She married Prince Leopold of Saxe-Coburg-Saalfeld in 1816 and she quickly fell pregnant. but suffered a miscarriage. By 1817 she was pregnant again. Her contractions began on the 3rd November but by the 5th it was clear that there were complications. She finally gave birth to a large stillborn son and efforts to revive him were in vain. The exhausted Charlotte took the news quite calmly, but shortly after midnight she started to vomit, had difficulty breathing and complained of pains in her abdomen. She died in the early hours aged 21.

The whole kingdom went into deep morning, so much so that linen drapers ran out of black cloth. Shops closed for two weeks and even the gambling dens closed their doors on the day of the funeral as a mark of respect.

Her death left George III without any legitimate grandchildren. The newspapers urged the King’s unmarried sons towards matrimony and the production of an heir.  The challenge was accepted by the King’s fourth son, Prince Edward, Duke of Kent who was living in Brussels with his mistress.  Edward dismissed his mistress and proposed to Leopold’s sister Victoria. Their daughter, Princess Alexandrina Victoria of Kent, would eventually (in 1837) succeed to the throne as Queen Victoria.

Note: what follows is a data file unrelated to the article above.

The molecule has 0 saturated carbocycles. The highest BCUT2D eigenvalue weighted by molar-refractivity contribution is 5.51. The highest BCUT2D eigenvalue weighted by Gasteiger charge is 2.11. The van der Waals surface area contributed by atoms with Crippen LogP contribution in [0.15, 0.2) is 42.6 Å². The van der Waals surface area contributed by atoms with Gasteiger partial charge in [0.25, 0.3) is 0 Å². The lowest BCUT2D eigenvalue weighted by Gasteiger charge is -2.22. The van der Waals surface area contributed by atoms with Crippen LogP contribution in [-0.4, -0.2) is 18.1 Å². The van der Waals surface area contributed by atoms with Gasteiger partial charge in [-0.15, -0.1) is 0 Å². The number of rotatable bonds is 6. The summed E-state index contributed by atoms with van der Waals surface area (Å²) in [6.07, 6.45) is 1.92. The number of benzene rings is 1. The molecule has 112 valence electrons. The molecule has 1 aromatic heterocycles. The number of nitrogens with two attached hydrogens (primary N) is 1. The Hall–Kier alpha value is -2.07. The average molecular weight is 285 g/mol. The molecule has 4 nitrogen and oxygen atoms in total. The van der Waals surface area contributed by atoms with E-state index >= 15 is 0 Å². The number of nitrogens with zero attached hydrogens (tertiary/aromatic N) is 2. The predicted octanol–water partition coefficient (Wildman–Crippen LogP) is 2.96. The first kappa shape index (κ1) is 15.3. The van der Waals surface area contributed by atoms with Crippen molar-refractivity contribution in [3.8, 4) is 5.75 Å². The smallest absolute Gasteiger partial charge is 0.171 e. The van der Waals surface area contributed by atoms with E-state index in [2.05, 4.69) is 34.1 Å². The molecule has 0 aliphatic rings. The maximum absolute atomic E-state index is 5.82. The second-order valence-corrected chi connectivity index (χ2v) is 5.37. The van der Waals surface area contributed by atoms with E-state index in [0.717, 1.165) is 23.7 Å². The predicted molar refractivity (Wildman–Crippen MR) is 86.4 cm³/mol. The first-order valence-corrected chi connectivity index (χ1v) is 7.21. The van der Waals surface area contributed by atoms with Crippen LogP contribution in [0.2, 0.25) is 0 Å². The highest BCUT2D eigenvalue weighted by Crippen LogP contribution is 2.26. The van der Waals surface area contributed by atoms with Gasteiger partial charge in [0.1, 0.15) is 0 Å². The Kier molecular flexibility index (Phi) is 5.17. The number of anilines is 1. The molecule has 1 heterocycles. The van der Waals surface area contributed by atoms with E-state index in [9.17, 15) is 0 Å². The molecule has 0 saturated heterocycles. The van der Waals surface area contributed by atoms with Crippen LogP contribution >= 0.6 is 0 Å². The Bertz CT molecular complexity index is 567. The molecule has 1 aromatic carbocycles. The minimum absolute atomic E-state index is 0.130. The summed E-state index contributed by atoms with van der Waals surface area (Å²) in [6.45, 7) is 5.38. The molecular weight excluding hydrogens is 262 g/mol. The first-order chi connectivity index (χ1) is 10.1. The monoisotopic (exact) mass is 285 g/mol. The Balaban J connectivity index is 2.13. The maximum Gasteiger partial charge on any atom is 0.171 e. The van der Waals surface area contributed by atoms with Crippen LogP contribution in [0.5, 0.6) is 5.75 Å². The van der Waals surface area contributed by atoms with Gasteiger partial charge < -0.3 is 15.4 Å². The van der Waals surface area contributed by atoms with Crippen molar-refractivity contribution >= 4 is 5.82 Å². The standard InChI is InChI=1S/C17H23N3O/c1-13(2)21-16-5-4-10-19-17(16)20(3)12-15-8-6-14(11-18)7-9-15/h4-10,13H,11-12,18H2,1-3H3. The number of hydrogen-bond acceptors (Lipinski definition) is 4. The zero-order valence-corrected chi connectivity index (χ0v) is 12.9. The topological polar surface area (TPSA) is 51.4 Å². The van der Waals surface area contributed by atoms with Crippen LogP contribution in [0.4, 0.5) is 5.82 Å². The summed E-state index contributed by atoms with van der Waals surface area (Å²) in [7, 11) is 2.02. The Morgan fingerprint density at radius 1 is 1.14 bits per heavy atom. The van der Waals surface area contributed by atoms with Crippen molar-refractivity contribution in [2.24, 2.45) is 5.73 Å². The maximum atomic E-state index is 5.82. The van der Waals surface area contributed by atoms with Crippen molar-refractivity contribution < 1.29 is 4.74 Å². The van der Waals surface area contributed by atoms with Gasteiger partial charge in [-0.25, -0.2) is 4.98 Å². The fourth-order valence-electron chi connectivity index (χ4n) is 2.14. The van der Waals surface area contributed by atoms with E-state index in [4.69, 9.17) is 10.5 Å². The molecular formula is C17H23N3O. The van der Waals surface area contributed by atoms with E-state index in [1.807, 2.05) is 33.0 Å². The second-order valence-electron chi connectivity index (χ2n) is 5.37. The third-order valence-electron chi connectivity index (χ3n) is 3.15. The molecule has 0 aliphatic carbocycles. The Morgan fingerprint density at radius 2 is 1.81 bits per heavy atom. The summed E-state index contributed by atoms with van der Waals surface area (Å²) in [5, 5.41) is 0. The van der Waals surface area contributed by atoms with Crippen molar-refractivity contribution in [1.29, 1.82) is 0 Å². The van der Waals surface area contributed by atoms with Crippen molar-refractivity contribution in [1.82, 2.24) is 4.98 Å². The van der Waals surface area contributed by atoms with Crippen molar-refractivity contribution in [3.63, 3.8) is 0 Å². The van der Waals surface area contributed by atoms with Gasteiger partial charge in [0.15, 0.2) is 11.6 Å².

Prince Albert Victor (1864-1892)

He was the eldest son of Albert Edward, Prince of Wales and also Queen Victoria’s grandson. ‘Eddy’ as he was known was not a great academic even though he went to Trinity College in Cambridge where he was tutored privately. His Grandmother wasn’t just a Queen, she was a matchmaker. Eddy had fallen in love with his cousin Princess Alix of Hesse.

She was a great beauty but his proposal of mariage was rejected. She would go on to marry Nicholas Romanov, the last Tsar of Russia. He became romatically involved with a Roman Catholic, Princess Helene of Orleans but members of the British Royal family weren’t permitted to marry Catholics. Eddy even appealed to Victoria and the Pope but to no avail, even considering giving up his right to the throne in order to marry her.

Eventually a good protestant Princess was found, she was Mary of Teck although rather impoverished she fitted the requirements. Unfortunately the wedding never took place, as just six weeks after the engagement was announced Eddy became ill during an influenza pandemic and died at the age of 28. His younger brother George and Mary would console each other in their grief, they would go on to marry each other and rule as King George V and Queen Mary.